April 2018 - By providing access to reliable liquidity, the Federal Home Loan Banks (FHLBanks) play a vital role in helping financial institutions serve the credit needs of communities through all business cycles. Financial institutions that are shareholders of a regional FHLBank have exclusive access to liquidity and funding products that enable them to deliver a variety of financial services and lending products to help families and businesses thrive.
At the end of 2017, the FHLBank System had $1.1 trillion in total assets, primarily in the form of advances (loans) to its shareholder financial institutions and investments in mortgage-backed securities. These assets represent a tremendous amount of liquidity funneled from the global capital markets into the nation’s housing finance system. Because of this liquidity, credit is more readily available to borrowers and is less expensive than it would be without the participation of the FHLBanks in the financial market. This function represents the core of the FHLBanks’ housing finance mission.
Value of Advances
Advances are the primary vehicle that FHLBanks use to deliver liquidity to shareholder institutions. The FHLBanks serve institutions of varying types and sizes, ranging from the largest commercial banks, insurance companies, and credit unions to small community-based institutions that serve defined markets. Regardless of size, financial institutions have limited ways to increase liquidity outside of the wholesale lending market: by raising deposits or accessing the capital markets for debt or equity funding.
Raising retail deposits takes time, particularly for smaller institutions that operate in a limited geographic area, and can be comparatively expensive if competition in a given market is high. In addition, smaller institutions generally do not have direct access to capital markets to raise funds from investors. Advances provide near immediate access to flexible, low-cost liquidity that institutions need to extend credit, and serve as the best conduit for smaller institutions to connect to capital markets.
FHLBanks can deliver liquidity at a scale and cost that few other wholesale funding providers can match. Recent changes in financial regulations compel larger institutions to maintain higher liquidity on their balance sheets as protection against severe shocks to the financial and housing markets. These changes have driven demand for advances higher as national and regional institutions have turned to the FHLBanks for low-cost funds to increase their liquidity balances. Because of their ready access to the debt markets where they raise funds for advance lending, the FHLBanks have been able to respond to this demand very effectively.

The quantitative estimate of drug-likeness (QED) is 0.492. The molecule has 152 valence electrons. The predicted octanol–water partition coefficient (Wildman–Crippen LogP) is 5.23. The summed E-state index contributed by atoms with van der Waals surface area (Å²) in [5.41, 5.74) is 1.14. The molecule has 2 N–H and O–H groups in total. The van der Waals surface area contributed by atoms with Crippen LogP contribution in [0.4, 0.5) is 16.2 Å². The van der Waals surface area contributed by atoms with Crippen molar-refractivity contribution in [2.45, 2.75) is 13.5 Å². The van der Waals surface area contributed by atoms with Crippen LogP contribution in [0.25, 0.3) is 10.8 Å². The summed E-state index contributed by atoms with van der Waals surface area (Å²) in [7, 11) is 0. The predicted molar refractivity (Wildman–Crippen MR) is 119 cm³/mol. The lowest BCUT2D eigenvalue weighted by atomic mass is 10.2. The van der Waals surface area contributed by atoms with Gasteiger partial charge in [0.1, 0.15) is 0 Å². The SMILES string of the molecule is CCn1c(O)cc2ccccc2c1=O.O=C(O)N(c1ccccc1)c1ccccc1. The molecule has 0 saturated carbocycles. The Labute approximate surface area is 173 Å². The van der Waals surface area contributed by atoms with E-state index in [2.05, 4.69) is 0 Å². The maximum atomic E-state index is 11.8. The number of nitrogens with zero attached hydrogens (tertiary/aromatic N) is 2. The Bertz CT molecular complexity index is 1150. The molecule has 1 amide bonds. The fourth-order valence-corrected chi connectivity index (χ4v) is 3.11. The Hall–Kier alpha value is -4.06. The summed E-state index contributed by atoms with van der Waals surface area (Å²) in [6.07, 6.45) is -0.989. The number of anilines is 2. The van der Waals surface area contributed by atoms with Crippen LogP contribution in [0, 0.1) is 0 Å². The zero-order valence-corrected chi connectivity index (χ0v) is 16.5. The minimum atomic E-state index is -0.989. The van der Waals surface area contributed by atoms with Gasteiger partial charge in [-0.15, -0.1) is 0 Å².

Another important feature of advances is that they enable institutions to transform virtually illiquid assets on their balance sheets into liquidity. Advances are secured by collateral pledged by the borrowing institution. FHLBanks accept a variety of asset types as collateral, and importantly, the FHLBanks allow shareholders to use certain core assets – namely mortgages held in portfolio – that they cannot pledge against borrowing at other sources. These high quality mortgages may not meet all specific investor requirements for selling into the secondary market, so they remain on the lending institution’s balance sheet. Advances are efficient and effective vehicles for lenders to leverage these mortgage assets for liquidity and balance sheet management purposes.
Finally, beyond liquidity, financial institutions use advances to manage asset and liability positions and reduce interest-rate risk. In a rising rate environment such as todays, this capability is particularly important for institutions that originate portfolio mortgages. Various advance structures offered by the FHLBanks can help mitigate the risk of holding long-term, fixed-rate loans on the balance sheet. The ability to structure the balance sheet with advances makes lenders more willing and able to extend loans to families and businesses in their communities.
The FHLBanks were chartered by Congress more than 85 years ago to increase liquidity in the financial system. Advances have played a central role in delivering this liquidity to the nation’s financial institutions. As these institutions’ borrowing needs have changed over time, advances as a financial instrument have also evolved, ensuring that lenders could continue meeting the credit needs of their local communities in all economic environments.
Executive Vice President and Chief Financial Officer